Surely there was staff already in the building that could open the door or an emergency exit. The place runs 24/7.
Surely there was. I just found the NYT correction amusing
you get some toxicity in any mass of humans. The Facebook question is whether a monopolistic channel of communication has a perverse incentive and managerial inclination toward enhancing and magnifying the level of toxicity for their own profit. Treating Facebook as an impartial commons misses the mark here.
Right? They are absolutely not an “impartial commons”, because they are a for-profit company with an agenda to maximize their profits.
Well, that’s certainly a take.
They’ll find out the hard way that “internet sovereignty” isn’t the answer when Vkontake has a six hour outage.
Every business has points of failure, frequently with communication providers.
You said you ran a business. If you had a website, how many hosting providers did you have redundancy over? How many different email providers did you use, and how did you coordinate which addresses customers were to use? If you placed advertising, and found a means that worked, how much did you invest in ones that didn’t, just in case that newspaper or agency went under? How many phone numbers did you have, and spread across how many providers?
I wonder how many single points of failure there were in your business, how many of them you’d have bleated about having a failure, but think the situation was different purely because those weren’t owned by Facebook.
As to “colouring you surprised” that someone running a food delivery service in Delhi doesn’t have business interruption insurance, I’m glad that you’ve done the research to find out if he’s covered or not, I wasn’t sure. It’s good that you’ve got this knowledge of both British and global business interruption insurance. You’ll be able to help explain it to me. We’re talking about an advertising platform, and a communications and payments platform being down for five hours. Which policy should these companies have had, that would cover this?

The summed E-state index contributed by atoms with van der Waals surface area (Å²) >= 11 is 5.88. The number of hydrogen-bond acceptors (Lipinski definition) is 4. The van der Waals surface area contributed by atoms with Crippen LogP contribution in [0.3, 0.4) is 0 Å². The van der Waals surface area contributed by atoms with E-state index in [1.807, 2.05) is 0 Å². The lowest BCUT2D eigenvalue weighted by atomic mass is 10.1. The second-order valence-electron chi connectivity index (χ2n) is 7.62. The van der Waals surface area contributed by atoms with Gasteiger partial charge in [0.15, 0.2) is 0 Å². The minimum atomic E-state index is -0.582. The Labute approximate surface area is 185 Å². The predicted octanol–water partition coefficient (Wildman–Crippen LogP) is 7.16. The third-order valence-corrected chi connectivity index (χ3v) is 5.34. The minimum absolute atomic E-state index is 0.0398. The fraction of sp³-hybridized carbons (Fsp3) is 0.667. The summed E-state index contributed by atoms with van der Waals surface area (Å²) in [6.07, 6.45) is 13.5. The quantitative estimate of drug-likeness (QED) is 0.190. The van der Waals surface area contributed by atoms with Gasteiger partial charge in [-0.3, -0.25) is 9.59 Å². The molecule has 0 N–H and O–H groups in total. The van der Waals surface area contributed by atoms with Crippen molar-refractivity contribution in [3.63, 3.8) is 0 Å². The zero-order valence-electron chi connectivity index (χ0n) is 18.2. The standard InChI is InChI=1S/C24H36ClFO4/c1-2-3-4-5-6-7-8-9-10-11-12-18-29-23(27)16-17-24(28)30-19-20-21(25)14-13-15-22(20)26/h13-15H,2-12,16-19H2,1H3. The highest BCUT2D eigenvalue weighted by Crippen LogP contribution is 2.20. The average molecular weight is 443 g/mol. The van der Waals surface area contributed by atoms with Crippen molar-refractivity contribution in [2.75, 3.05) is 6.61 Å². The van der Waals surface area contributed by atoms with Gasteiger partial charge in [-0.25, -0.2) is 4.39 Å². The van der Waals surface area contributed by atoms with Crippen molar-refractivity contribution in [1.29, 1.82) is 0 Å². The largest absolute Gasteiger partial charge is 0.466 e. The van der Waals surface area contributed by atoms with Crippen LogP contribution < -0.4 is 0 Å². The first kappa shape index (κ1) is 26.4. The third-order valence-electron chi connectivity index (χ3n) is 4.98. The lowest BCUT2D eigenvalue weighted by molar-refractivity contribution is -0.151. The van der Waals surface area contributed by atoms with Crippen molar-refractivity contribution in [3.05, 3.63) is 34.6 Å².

Other people seem quite capable to point to this as an issue of dominance by Facebook and the fragmentation of communication, without condescending takes about the people caught up deserving it.
Well, you’ve convinced me.
That one won the day yesterday IMO. There was also a variant I saw that said they were all now “trapped in Sword Art Online”.
For those unfamiliar with it, Sword Art Online is an “isekai” anime, where real-world people end up physically stuck inside the world of a fictional MMO of the same name through [technobabble mumbo jumbo].
It’s a good one… nice reference on the variants…
It also reminds me of the VR episode of Community…
Nah, we’re blaming it on FB for amplifying, multiplying, and monetizing the worst of humanity. Selectively.
Was thinking about this, and I’d suggest a tweak. The communications protocol should be regulated as a utility, rather than the platform.
Reason I say this is the “just use Viber or LINE instead” type of argument. Say that people switched en masse to one of them, building up the same network effect advantage that WhatsApp currently has.
Rather than a Facebook owned platform functioning as a utility, we’ve now got a Rakuten or SoftBank owned platform functioning as a utility.
Needs an interchangeable standard agreed on, similar to SMTP and the like with email. Doesn’t matter if I email from a GMail account to a Hotmail account, or to someone using a corporate account, the mail’s delivered. Same thing’s needed for instant messaging, make it so that it doesn’t matter if you’re messaging from a WhatsApp account to a LINE account, or a corporate account, the message should get through.
But they’re all utilities.
There is one, actually. In true open-source community fashion it has the delightfully easy-to-remember-and-say name of “XMPP”, because apparently “Jabber” (its old name) wasn’t technical enough.
The problem is, for reasons I outlined elsewhere, no one wants to use it precisely because it would allow people to communicate without being part of their own platform, and venture capital investors are all about those Monthly Active Users. Google Talk (the original Google chat app, not whatever reincarnation they’re up to by now) was actually built on top of XMPP, but they abandoned that in favor of inventing roughly sixty-eight proprietary communication protocols of their own over the ensuing 20 years.
Now, to be fair, XMPP as a spec does have its own list of technical problems that might well be solved by building something completely new, but nobody who has a say in how chat apps are made is willing to put in that work for everyone to then be able to use.
And that’s why it’s a utility. You don’t get to have a special current flowing through the lines or a special plug.
Phones transmit information when I make a call. They’re still a utility.